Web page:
“Good afternoon, women of Fulton Academy.”

“Good afternoon,” the girls parrot back with a blood-curdling, sing-songy inflection. Annie brings a hand to her mouth, covering her lips that had involuntarily moved with the students’.

“We gather today to continue with our series of alumnae speakers. In a moment, we will hear from Annette Dinaldo, a woman who courageously battled Stage 4 Thyroid cancer during her sophomore year here at Fulton. As a fifteen-year-old girl, she was given a 30% survival rate for a one-year period. Miraculously, Annie was given a second chance at life and stands here before you today, a strong and healthy twenty-eight year old woman.”

There is a flutter of reluctant applause from somewhere in the back. Annie hopes Dr. Downs will stop there; he’s already taken half of her speech.

“But before we hear Annie’s story, I wanted us all to take a minute to bow our heads and remember Regina July.” Dr. Downs leans slightly forward and closes his eyes. “Regina, you were an invaluable member of our community here at Fulton. Your precious life was taken so senselessly, so abruptly. In your honor, we have named this beautiful space so that you may stay always in our minds and in our hearts.”

Dr. Downs pauses for a long, drawn-out moment. The silence is painful to Annie, like her eardrums popping at a high altitude. Some students cry she notices: a soft, embarrassed cry, like the girls had been told not to show too much emotion in public. She finds herself zeroing in on these girls, the ones pressing tissues to the corner of their eyes, hiding behind their palms. They were her friends, she imagines. Girls who got personal calls on their cellphones when it had happened, who had long threads of text messages with her, memories with her. Whose best friend had simply vanished one day. Perfectly. Without warning.

 

Annie spent a lot of time wishing she’d die that randomly. Hit by some car on a freeway. Crushed, instantly. She wanted that brief, life-flashing moment. The milliseconds before the vehicle flattened her being the only window of time for her to contemplate death. She craved the immediacy of such an accident, the helplessness of it.

She never told anyone about this wish, except once to Alec. They’d been dating for a few months and she was driving him to a law firm a few miles outside of their college campus. He had an interview for a summer internship. He was fiddling with his tie in the passenger seat, telling her how valuable of an experience this position could be, when a truck across from them lost control and swerved into their lane. Annie stared at the vehicle as it sped towards them, mesmerized by how it seemed to grow, magically, as it gained on them. She did not hear Alec yelling beside her. She was alone with the truck: the distance closing between the two of them, the promise of darkness gaining if they should finally meet.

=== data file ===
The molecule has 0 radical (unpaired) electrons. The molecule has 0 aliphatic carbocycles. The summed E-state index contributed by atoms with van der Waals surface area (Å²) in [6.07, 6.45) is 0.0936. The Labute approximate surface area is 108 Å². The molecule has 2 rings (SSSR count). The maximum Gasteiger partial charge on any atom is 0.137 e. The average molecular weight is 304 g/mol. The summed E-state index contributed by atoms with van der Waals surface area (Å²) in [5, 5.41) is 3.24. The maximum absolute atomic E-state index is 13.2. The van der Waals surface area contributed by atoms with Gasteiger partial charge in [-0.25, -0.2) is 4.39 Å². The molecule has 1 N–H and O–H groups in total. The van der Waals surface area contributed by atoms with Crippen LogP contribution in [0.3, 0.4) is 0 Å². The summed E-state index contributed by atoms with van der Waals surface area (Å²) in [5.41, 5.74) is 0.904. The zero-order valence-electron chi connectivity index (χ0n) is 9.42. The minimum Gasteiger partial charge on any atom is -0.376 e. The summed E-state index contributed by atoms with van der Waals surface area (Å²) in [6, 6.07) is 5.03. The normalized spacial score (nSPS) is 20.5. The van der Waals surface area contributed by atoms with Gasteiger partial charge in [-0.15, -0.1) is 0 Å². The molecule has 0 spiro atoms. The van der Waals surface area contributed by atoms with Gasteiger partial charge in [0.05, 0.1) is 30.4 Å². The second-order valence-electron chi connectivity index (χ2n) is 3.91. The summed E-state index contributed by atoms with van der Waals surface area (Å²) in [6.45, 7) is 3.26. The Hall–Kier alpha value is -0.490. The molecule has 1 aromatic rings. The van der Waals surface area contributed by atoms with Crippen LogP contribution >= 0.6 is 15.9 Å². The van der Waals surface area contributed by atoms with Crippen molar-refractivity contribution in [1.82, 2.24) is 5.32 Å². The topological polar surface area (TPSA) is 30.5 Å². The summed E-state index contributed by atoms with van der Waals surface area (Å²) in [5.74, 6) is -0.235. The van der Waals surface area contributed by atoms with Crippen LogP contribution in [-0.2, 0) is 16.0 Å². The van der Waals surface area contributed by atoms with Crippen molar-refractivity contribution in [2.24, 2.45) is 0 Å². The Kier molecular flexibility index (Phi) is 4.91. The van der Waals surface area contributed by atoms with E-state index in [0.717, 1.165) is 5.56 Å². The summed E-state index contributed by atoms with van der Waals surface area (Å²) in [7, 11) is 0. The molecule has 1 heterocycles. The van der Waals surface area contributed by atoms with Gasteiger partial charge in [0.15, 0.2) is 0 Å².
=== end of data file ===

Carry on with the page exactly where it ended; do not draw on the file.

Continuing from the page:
Alec reached across her and steered them to safety. When she finally looked at him, his neck was coated in sweat. Stains lined the collar of his neatly pressed shirt. His breathing was wild; his eyes were wet, alert, full of questions. They sat in silence on the shoulder of the road until Alec flipped his cellphone open and cancelled his interview.

He drove them to a diner. Annie laced her fingers through the handle of a ceramic mug while he questioned her. Why didn’t she steer out of the way? Was she in shock? Was she okay?

That’s when she decided to tell him about the cancer. She’d successfully hid it from him until that point; she never felt a need for him to know. But in that moment, she wanted to talk about it. Partially because she knew he cared: he actually, really cared. But mostly because she was scared of herself, of how easily she welcomed death without making a conscious decision to do so.

She spoke only briefly. She ran through the important events, elaborating when he prompted. She tried to explain her immobility in the car. The words felt foreign, never spoken by her before, but they seemed to present themselves as she needed. Life. Guilt. Trapped.

He cried almost immediately. She hated the way crying looked on him: his contorted features, his squinty eyes. It embarrassed her, the way he cried. She kept her eyes in her lap mostly, hoping that the next time she looked up at him it would be over. But it wasn’t. He reached both arms towards her across the table, palms open. She placed limp, noncommittal hands on top of his as he spoke.